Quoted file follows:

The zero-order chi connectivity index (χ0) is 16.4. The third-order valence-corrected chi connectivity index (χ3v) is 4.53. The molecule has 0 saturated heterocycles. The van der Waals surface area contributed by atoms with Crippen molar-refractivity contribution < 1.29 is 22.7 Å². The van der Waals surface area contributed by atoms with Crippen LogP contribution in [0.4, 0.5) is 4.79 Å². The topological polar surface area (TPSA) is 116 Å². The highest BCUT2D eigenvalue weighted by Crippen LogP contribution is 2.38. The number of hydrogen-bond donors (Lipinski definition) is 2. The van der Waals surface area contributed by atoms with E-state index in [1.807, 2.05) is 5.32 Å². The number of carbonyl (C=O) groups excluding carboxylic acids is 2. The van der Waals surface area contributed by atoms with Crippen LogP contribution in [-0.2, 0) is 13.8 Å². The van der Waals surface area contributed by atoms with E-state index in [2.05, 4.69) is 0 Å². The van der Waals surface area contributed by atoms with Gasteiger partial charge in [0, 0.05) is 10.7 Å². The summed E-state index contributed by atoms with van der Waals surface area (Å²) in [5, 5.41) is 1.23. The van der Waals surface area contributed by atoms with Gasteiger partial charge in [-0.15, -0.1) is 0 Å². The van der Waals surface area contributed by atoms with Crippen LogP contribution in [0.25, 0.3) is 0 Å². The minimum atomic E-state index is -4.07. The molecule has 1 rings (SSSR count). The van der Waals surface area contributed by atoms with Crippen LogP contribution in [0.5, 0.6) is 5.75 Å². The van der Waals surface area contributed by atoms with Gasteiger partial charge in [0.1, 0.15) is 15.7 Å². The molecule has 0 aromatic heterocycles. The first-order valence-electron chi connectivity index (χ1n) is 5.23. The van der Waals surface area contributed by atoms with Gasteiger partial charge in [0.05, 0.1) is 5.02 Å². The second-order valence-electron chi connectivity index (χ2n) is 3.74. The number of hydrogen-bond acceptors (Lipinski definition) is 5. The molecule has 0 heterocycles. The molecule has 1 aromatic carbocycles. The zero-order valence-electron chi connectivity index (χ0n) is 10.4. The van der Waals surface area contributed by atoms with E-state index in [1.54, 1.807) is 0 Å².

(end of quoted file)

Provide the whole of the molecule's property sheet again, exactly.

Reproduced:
The zero-order chi connectivity index (χ0) is 16.4. The third-order valence-corrected chi connectivity index (χ3v) is 4.53. The molecule has 0 saturated heterocycles. The van der Waals surface area contributed by atoms with Crippen molar-refractivity contribution < 1.29 is 22.7 Å². The van der Waals surface area contributed by atoms with Crippen LogP contribution in [0.4, 0.5) is 4.79 Å². The topological polar surface area (TPSA) is 116 Å². The highest BCUT2D eigenvalue weighted by Crippen LogP contribution is 2.38. The number of hydrogen-bond donors (Lipinski definition) is 2. The van der Waals surface area contributed by atoms with E-state index in [1.807, 2.05) is 5.32 Å². The number of carbonyl (C=O) groups excluding carboxylic acids is 2. The van der Waals surface area contributed by atoms with Crippen LogP contribution in [-0.2, 0) is 13.8 Å². The van der Waals surface area contributed by atoms with E-state index in [2.05, 4.69) is 0 Å². The van der Waals surface area contributed by atoms with Gasteiger partial charge in [0, 0.05) is 10.7 Å². The summed E-state index contributed by atoms with van der Waals surface area (Å²) in [5, 5.41) is 1.23. The van der Waals surface area contributed by atoms with Gasteiger partial charge in [-0.15, -0.1) is 0 Å². The van der Waals surface area contributed by atoms with Crippen LogP contribution in [0.25, 0.3) is 0 Å². The minimum atomic E-state index is -4.07. The molecule has 1 rings (SSSR count). The van der Waals surface area contributed by atoms with Crippen LogP contribution in [0.5, 0.6) is 5.75 Å². The van der Waals surface area contributed by atoms with Gasteiger partial charge in [0.1, 0.15) is 15.7 Å². The molecule has 0 aromatic heterocycles. The first-order valence-electron chi connectivity index (χ1n) is 5.23. The van der Waals surface area contributed by atoms with Gasteiger partial charge in [0.05, 0.1) is 5.02 Å². The second-order valence-electron chi connectivity index (χ2n) is 3.74. The number of hydrogen-bond acceptors (Lipinski definition) is 5. The molecule has 0 heterocycles. The molecule has 1 aromatic carbocycles. The zero-order valence-electron chi connectivity index (χ0n) is 10.4. The van der Waals surface area contributed by atoms with E-state index in [1.54, 1.807) is 0 Å².